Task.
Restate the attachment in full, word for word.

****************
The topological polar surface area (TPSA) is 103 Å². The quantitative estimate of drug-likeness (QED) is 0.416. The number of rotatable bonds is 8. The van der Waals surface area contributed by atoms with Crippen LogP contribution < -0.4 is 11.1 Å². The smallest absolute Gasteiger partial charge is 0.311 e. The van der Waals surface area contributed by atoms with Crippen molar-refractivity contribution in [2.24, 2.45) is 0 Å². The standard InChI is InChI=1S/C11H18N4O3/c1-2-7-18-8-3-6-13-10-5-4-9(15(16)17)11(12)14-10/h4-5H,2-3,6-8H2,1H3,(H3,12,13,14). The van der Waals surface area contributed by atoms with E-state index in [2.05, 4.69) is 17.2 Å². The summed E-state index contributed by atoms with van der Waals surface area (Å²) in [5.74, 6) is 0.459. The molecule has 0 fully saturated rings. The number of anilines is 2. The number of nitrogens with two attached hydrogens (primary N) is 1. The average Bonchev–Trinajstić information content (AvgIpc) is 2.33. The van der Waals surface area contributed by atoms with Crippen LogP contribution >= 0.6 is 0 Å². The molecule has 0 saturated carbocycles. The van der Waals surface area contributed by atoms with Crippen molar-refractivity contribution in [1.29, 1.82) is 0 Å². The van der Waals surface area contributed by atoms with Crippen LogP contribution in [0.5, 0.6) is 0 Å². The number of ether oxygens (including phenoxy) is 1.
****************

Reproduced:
The topological polar surface area (TPSA) is 103 Å². The quantitative estimate of drug-likeness (QED) is 0.416. The number of rotatable bonds is 8. The van der Waals surface area contributed by atoms with Crippen LogP contribution < -0.4 is 11.1 Å². The smallest absolute Gasteiger partial charge is 0.311 e. The van der Waals surface area contributed by atoms with Crippen molar-refractivity contribution in [2.24, 2.45) is 0 Å². The standard InChI is InChI=1S/C11H18N4O3/c1-2-7-18-8-3-6-13-10-5-4-9(15(16)17)11(12)14-10/h4-5H,2-3,6-8H2,1H3,(H3,12,13,14). The van der Waals surface area contributed by atoms with E-state index in [2.05, 4.69) is 17.2 Å². The summed E-state index contributed by atoms with van der Waals surface area (Å²) in [5.74, 6) is 0.459. The molecule has 0 fully saturated rings. The number of anilines is 2. The number of nitrogens with two attached hydrogens (primary N) is 1. The average Bonchev–Trinajstić information content (AvgIpc) is 2.33. The van der Waals surface area contributed by atoms with Crippen LogP contribution >= 0.6 is 0 Å². The molecule has 0 saturated carbocycles. The van der Waals surface area contributed by atoms with Crippen molar-refractivity contribution in [1.29, 1.82) is 0 Å². The van der Waals surface area contributed by atoms with Crippen LogP contribution in [0.5, 0.6) is 0 Å². The number of ether oxygens (including phenoxy) is 1.